Should you and your spouse try to do a do-it-yourself divorce? If you and your spouse are able to agree on everything and the divorce is amicable, you might be tempted to file the entire case pro se, which is the legal term for an action done without the assistance of an attorney. While the temptation to avoid involving attorneys may be strong, there are some compelling reasons that you should each hire an attorney to at least review the documents you've created before you sign them and ask a judge to finalize them.
1.) You could end up costing yourself more money than you think.
One of the biggest errors made by pro se litigants is not filing the proper paperwork, filing paperwork that has something missing in it, or filing the paperwork in the wrong location. If that happens, your case will likely be bounced and you'll be out all of the filing fees and court costs that you're assessed up to that point—because they will not be returned. If you have to take the day off work for the hearing and travel to the courthouse, you're also out those wages (or at least the person time) for nothing.
The nominal fee that you would pay an attorney to look over your paperwork and make sure that everything is correct and you're filing in the right courthouse could end up saving you both money and time in the long run.
2.) You could be giving up something that you don't have to give up.
A lot of the research that you did for your case was probably done online, which can be a wonderful source for broad information but not always the best when it comes to dealing with the unique facets of a case. You may be giving up entitlement to something that you don't have to give up because of information that you find online that doesn't go into enough detail about exceptions that might apply to your situation.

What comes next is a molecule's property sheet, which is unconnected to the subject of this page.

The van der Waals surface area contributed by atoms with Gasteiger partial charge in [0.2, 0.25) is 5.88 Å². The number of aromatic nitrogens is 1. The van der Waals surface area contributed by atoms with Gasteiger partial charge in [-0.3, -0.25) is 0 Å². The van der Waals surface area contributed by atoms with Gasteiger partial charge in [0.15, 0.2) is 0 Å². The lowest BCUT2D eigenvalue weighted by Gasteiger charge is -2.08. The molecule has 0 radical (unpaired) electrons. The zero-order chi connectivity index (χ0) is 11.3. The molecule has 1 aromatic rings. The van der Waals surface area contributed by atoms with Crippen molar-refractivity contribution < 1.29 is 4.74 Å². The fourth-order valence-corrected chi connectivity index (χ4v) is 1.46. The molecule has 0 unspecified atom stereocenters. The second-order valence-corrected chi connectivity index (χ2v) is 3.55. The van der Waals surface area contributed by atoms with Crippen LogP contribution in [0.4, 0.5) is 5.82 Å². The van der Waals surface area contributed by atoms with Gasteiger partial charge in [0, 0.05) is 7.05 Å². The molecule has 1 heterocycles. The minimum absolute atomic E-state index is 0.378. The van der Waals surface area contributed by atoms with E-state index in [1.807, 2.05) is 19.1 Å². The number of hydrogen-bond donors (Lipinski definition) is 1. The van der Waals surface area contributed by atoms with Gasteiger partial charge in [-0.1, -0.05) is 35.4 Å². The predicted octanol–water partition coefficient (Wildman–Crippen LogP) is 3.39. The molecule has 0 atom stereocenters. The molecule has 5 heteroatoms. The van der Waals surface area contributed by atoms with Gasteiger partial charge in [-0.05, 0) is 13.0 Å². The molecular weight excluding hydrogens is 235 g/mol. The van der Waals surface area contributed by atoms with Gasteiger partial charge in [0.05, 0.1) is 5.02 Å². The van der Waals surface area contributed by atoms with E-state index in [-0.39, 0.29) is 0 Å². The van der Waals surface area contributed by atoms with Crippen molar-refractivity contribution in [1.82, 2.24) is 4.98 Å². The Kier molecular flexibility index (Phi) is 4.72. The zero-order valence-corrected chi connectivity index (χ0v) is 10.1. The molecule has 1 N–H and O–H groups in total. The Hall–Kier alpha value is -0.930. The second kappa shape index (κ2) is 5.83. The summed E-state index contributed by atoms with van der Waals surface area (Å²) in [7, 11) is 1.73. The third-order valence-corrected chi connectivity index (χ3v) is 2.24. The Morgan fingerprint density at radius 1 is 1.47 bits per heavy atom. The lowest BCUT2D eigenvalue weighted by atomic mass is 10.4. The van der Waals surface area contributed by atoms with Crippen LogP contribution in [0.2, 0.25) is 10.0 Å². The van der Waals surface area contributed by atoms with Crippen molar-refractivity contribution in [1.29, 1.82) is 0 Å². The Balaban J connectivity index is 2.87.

And some mistakes can't be undone. For example, if you think that you aren't really entitled to alimony because of your income but you actually are due to other factors, like the quality of life that you experienced while married, signing away your rights to any alimony is an irreversible mistake.
3.) You may not be aware of some potential pitfalls.
You also need any attorney to look over the divorce and warn you of potential pitfalls for your situation. For example, does your divorce assign the debt from a joint credit card to your spouse? If so, that's great for you—unless he or she fails to pay it. In that case, the credit card company won't care what's in your divorce papers because you're still legally on the hook for the debt and creditors can still come after you for the debt and damage your credit.
If you and your spouse want to handle most of the details of your divorce yourself and can come to an agreement on all of the terms, that's fantastic—but be smart about the situation. Each of you should hire an attorney like Kalamarides & Lambert to look over the paperwork and advise you of any potential problems before things are finalized.